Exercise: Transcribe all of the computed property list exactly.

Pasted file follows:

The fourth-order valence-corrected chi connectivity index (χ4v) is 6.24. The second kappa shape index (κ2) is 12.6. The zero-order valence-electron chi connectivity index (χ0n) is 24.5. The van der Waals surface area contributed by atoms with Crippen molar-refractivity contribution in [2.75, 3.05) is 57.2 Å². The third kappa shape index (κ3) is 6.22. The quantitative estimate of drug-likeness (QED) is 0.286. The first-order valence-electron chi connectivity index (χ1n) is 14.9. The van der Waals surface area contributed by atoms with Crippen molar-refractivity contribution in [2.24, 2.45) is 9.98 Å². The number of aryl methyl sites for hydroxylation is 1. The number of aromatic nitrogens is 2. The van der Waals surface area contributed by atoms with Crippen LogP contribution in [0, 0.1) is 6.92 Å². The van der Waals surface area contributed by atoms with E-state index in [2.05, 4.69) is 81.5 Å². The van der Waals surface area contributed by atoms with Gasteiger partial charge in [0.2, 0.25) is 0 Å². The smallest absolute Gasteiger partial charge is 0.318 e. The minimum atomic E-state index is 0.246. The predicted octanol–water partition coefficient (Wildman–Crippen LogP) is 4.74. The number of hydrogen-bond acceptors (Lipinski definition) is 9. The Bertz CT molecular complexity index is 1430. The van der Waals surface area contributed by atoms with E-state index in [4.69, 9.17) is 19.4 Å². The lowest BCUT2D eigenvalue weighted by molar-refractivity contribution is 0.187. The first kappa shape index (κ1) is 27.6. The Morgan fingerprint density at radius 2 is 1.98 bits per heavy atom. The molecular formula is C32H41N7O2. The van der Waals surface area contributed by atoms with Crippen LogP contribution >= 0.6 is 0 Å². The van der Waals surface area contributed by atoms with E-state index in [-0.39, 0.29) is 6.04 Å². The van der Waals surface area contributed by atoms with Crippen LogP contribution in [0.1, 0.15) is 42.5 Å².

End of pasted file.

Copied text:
The fourth-order valence-corrected chi connectivity index (χ4v) is 6.24. The second kappa shape index (κ2) is 12.6. The zero-order valence-electron chi connectivity index (χ0n) is 24.5. The van der Waals surface area contributed by atoms with Crippen molar-refractivity contribution in [2.75, 3.05) is 57.2 Å². The third kappa shape index (κ3) is 6.22. The quantitative estimate of drug-likeness (QED) is 0.286. The first-order valence-electron chi connectivity index (χ1n) is 14.9. The van der Waals surface area contributed by atoms with Crippen molar-refractivity contribution in [2.24, 2.45) is 9.98 Å². The number of aryl methyl sites for hydroxylation is 1. The number of aromatic nitrogens is 2. The van der Waals surface area contributed by atoms with Crippen LogP contribution in [0, 0.1) is 6.92 Å². The van der Waals surface area contributed by atoms with E-state index in [2.05, 4.69) is 81.5 Å². The van der Waals surface area contributed by atoms with Gasteiger partial charge in [0.2, 0.25) is 0 Å². The smallest absolute Gasteiger partial charge is 0.318 e. The minimum atomic E-state index is 0.246. The predicted octanol–water partition coefficient (Wildman–Crippen LogP) is 4.74. The number of hydrogen-bond acceptors (Lipinski definition) is 9. The Bertz CT molecular complexity index is 1430. The van der Waals surface area contributed by atoms with E-state index in [4.69, 9.17) is 19.4 Å². The lowest BCUT2D eigenvalue weighted by molar-refractivity contribution is 0.187. The first kappa shape index (κ1) is 27.6. The Morgan fingerprint density at radius 2 is 1.98 bits per heavy atom. The molecular formula is C32H41N7O2. The van der Waals surface area contributed by atoms with Crippen LogP contribution >= 0.6 is 0 Å². The van der Waals surface area contributed by atoms with E-state index in [-0.39, 0.29) is 6.04 Å². The van der Waals surface area contributed by atoms with Crippen LogP contribution in [0.1, 0.15) is 42.5 Å².